The Evening Chorus by Helen Humphreys
ARC, Paperback, 304 pages
February 3, 2015
Genre: Historical fiction
Source: Received the book for review from publisher
“Downed during his first mission, James Hunter is taken captive as a German POW. To bide the time, he studies a nest of redstarts at the edge of camp. Some prisoners plot escape; some are shot. And then, one day, James is called to the Kommandant’s office.
Meanwhile, back home, James’s new wife, Rose, is on her own, free in a way she has never known. Then, James’s sister, Enid, loses everything during the Blitz and must seek shelter with Rose. In a cottage near Ashdown forest, the two women jealously guard secrets, but form a surprising friendship. Each of these characters will find unexpected freedom amid war’s privations and discover confinements that come with peace. The Evening Chorus is a beautiful, astonishing examination of love, loss, escape, and the ways in which the intrusions of the natural world can save us.”
The Evening Chorus is a very different type of World War II novel than any of those that I have read in the past; it is very character centric and not plot driven at all – actually there really isn’t too much plot at all. There are three stories being told here: that of James, his wife Rose, and his sister Enid. I found James’ story to be the most fascinating. Even though A LOT of it was about his bird watching and subsequent observations I found the background events that transpired in the POW camp to be new to me. The way these officers were treated was different than I expected. James strives to just survive until he gets to go home, and that he does by delving into the lives of the local bird population – the redstarts. Rose and Enid’s stories I found to be a little shallow comparatively. I didn’t find that I really cared about or identified with either of them. They two survived the events in their lives through nature in the form of dogs and local flora. This story was mostly about how people can survive the drama of daily life through something that roots them reality – in this case, nature.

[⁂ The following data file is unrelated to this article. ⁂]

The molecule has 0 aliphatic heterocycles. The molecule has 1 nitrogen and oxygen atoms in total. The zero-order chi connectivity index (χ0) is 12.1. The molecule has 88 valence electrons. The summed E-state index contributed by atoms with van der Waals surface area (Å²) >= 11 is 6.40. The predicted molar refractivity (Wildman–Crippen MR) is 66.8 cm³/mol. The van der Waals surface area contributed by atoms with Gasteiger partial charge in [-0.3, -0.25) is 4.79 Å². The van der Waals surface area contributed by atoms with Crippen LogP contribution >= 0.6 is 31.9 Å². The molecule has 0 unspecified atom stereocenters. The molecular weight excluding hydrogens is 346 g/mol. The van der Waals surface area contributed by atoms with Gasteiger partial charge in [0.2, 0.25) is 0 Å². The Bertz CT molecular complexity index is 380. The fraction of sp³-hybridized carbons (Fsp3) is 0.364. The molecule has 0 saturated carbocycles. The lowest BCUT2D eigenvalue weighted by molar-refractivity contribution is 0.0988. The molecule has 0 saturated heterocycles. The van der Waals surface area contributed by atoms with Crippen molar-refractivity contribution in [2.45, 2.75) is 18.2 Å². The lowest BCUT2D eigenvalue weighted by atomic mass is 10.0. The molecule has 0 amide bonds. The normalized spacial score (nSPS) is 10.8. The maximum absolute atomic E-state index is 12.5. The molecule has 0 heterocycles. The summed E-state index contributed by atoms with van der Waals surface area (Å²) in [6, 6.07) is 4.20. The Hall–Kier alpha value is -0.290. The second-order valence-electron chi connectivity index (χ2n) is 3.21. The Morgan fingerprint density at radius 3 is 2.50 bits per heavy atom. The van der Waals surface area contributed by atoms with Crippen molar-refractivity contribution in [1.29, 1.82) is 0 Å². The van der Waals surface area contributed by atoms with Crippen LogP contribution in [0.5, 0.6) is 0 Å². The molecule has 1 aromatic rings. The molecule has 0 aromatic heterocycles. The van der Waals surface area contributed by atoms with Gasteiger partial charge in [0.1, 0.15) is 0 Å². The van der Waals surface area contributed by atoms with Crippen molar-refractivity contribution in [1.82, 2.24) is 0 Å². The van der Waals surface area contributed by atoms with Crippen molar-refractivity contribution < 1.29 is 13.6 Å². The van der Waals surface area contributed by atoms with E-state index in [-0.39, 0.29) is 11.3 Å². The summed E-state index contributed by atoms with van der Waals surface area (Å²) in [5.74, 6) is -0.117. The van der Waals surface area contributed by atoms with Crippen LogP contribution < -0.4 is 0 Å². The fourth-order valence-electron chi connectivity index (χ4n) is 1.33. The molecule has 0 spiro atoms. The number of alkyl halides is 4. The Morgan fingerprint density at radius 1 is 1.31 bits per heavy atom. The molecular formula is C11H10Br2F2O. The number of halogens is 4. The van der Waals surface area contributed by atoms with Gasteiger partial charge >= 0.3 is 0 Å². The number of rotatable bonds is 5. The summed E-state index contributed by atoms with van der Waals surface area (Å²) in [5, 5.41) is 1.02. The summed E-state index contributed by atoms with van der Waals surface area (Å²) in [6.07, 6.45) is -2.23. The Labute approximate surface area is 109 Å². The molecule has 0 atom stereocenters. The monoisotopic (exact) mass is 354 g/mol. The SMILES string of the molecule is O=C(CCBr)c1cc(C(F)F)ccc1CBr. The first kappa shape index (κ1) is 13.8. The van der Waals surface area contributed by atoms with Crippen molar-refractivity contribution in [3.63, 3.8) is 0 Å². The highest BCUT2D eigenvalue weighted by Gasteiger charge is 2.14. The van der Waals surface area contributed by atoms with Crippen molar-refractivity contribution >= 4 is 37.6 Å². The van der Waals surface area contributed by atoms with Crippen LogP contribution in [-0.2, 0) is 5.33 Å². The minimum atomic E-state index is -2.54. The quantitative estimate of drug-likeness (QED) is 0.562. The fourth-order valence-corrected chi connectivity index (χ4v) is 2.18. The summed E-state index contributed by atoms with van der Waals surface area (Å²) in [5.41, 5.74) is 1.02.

It took me quite some time to get into this novel. It is the rare historical novel successfully written in present tense – and this one just didn’t work for me. History to me implies the use of past tense, so within the first two sentences I was already shaken out of the narrative. Here is the example sentences I am referring to:
“James Hunter falls through morning.
He swings from his parachute harness as the plane drops below him, the broken shell of the bomber sinking into the Channel fog.” (pg 3)
I think that the only reason this novel worked as a whole in present tense is because of the three separate characters’ stories that allowed you to have access to events happening in different parts of the world as well as learn what is happening to the other characters through letters that they wrote to each other.
While I can’t say I thoroughly enjoyed this book, I didn’t hate it. If you are looking for a different type of novel set during/after World War II, this might be the book for you.
If you would like to preview the story before reading it, why not try out this excerpt of the book?
Reviews of this book by other bloggers:
Also by Helen Humphreys:
The Lost Garden
Find Helen Humphreys: Website
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